Tranghese Accuses ACC Of 'Blindsiding' Big East By Stealing 2 Football Powers
Posted July 1, 2003 12:17 p.m. EDT
BOSTON — Big East Conference Commissioner Mike Tranghese said Monday that he he didn't fault Miami and Virginia Tech for defecting to the Atlantic Coast Conference. He instead directed his scorn at the ACC for "blindsiding" his league by grabbing its top two football schools.
ACC Commissioner John Swofford, meanwhile, said the addition of the Hurricanes and Hokies will make his league "as tough a football league as we've ever had.
"We've added strength to our football schedule," Swofford told WRAL, "at a tiime when the existing programs are getting better and better."
After Miami announced Monday that it would join the ACC in 2004, Tranghese said it was time to move on.
"We've been through this for two months, and I think those of us that are involved have had enough of it," Tranghese said.
"I think the public is disgusted with us all, to be honest with you. We're educational groups, and we're held to a higher standard than most people, and I think people have looked at us not in a very good way. . . . And that incudes me."
After courting Miami, Syracuse and Boston College for the better part of two months, the ACC voted last week to instead invite Miami and Virginia Tech -- Nos. 2 and 18 in the final AP football poll last season.
Virginia Tech accepted immediately. Miami waited to mull counter offers from the Big East before president Donna Shalala accepted the ACC deal on Monday.
The schools will be in the ACC beginning with the 2004 football season.
Syracuse chancellor Kenneth Shaw said the Big East made a "strong, competitive offer" to keep Miami in the conference.
Although he wouldn't elaborate, the schools had guaranteed Miami $9 million a year for five years even before a series of last-minute proposals.
"We put on the table issues and suggestions that acknowledged the fact that Miami was a very important part of the Big East and the marquee football school," Shaw said. "We knew from the get-go, it was Miami that they wanted. ... It also was clear to us that we were expendable, as was Boston College, and, I would submit, as was Virginia Tech."
North Carolina State University Chancellor Marye Ann Fox said she likes what Miami and Virginia Tech add to the ACC not only athletically, but also in "fostering continued academic partnerships that will improve the lives of all our students, especially our student athletes."
University of North Carolina-Chapel Hill Chancellor James Moeser said that "despite the concerns I have expressed about expansion, we at Carolina are committed to making it work."
The defections will leave the Big East with six football-playing schools. Two of them, BC and Syracuse, had considered leaving before changing course and trying to talk Miami into staying.
Boston College portrayed its interest as a "pursuit of excellence" that comes naturally to an educational institution.
The Rev. William Leahy, the president of Boston College, said the school had nothing to be ashamed of and that he would do it again if he had the opportunity.
"I'm very comfortable with the way we conducted ourselves," he said.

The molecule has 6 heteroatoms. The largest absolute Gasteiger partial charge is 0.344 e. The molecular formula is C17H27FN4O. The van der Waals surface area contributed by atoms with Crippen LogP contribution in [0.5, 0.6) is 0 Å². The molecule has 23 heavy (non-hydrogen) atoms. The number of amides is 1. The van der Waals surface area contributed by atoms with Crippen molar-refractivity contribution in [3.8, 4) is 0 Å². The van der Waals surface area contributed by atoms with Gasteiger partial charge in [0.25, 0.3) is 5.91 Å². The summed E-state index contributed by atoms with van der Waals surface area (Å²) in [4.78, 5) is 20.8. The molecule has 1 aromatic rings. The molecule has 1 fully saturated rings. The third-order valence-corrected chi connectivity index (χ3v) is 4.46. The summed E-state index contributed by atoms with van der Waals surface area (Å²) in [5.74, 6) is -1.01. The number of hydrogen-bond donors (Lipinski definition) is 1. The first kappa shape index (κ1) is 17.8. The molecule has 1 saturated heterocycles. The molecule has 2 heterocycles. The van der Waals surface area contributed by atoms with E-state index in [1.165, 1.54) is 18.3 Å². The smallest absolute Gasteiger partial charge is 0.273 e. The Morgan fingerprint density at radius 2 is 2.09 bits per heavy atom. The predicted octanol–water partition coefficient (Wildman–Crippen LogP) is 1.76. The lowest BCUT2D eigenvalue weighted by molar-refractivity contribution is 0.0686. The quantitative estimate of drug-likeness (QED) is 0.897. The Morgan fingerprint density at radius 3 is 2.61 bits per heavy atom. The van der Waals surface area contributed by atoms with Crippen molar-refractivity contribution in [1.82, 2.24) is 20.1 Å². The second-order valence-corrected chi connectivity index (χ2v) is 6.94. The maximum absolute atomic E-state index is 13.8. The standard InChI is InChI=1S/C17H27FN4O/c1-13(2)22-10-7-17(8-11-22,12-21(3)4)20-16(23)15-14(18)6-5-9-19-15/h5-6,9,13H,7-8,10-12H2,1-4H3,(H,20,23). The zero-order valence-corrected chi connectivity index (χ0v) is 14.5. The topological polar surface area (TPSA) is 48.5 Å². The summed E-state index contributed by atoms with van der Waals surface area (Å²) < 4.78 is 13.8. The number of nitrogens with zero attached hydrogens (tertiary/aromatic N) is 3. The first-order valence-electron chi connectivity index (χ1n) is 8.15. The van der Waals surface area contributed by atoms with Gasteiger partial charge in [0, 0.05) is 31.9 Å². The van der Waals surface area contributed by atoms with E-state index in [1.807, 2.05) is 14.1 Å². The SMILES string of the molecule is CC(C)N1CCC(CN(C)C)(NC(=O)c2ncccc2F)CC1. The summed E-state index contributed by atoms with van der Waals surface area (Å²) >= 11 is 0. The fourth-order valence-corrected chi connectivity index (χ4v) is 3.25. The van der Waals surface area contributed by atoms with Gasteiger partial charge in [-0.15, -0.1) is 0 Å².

The Big East is coming off one of the best years in its history. Miami came within one play of winning the NCAA's football championship. Syracuse won in men's basketball, and UConn gave the Big East its fourth straight women's basketball title.
"Eight days later, we get hit with this," Tranghese said. "I've gone from total euphoria to probably the deepest, darkest period in the history of our league. ... It hasn't been fun."
Others were less glum.
"This is not doom and gloom," BC athletic director Gene DeFilippo said. "This is a bump in the road."
Said Shaw: "The Big East is alive and well."
Tranghese said he had no animosity toward the departing schools, noting that Virginia Tech was drawn into the matter through state politics. He said the Big East will debate raising the exit fee from the $1 million Miami and Virginia Tech will pay.
"But I think, at the end of the day, if somebody doesn't want to be with you, they're not going to be with you," he said.
The affair could also lead to changes at the NCAA level. Among the reforms already being discussed are altering the rule that requires a conference to have 12 teams to play a postseason championship, a looming catalyst for expansion.
A long-discussed national playoff could also gain momentum.
"I am disappointed the issue has been as disagreeable as it has been," NCAA president Myles Brand said in a statement. "The integrity of intercollegiate athletics demands that we handle conference alignments and related matters in the future in a better way."
The Big East expects to maintain its Bowl Championship Series bid until the end of that agreement three years from now. But the league would need to expand to eight teams to meet NCAA requirements.
Another possibility is for the conference's basketball- and football-playing schools to go their separate ways.
Conference leaders said they had been concentrating on persuading Miami to stay, so they haven't discussed the league's future. Other schools that have approached Tranghese about joining "have been shut down," he said.
"I have told them I don't want to be bothered with it," said Tranghese, who promised the commissioners of Conference USA and the Atlantic 10, two potential expansion pools, that they won't be "blind-sided."
"I can guarantee you we won't do it the way the ACC did," he said.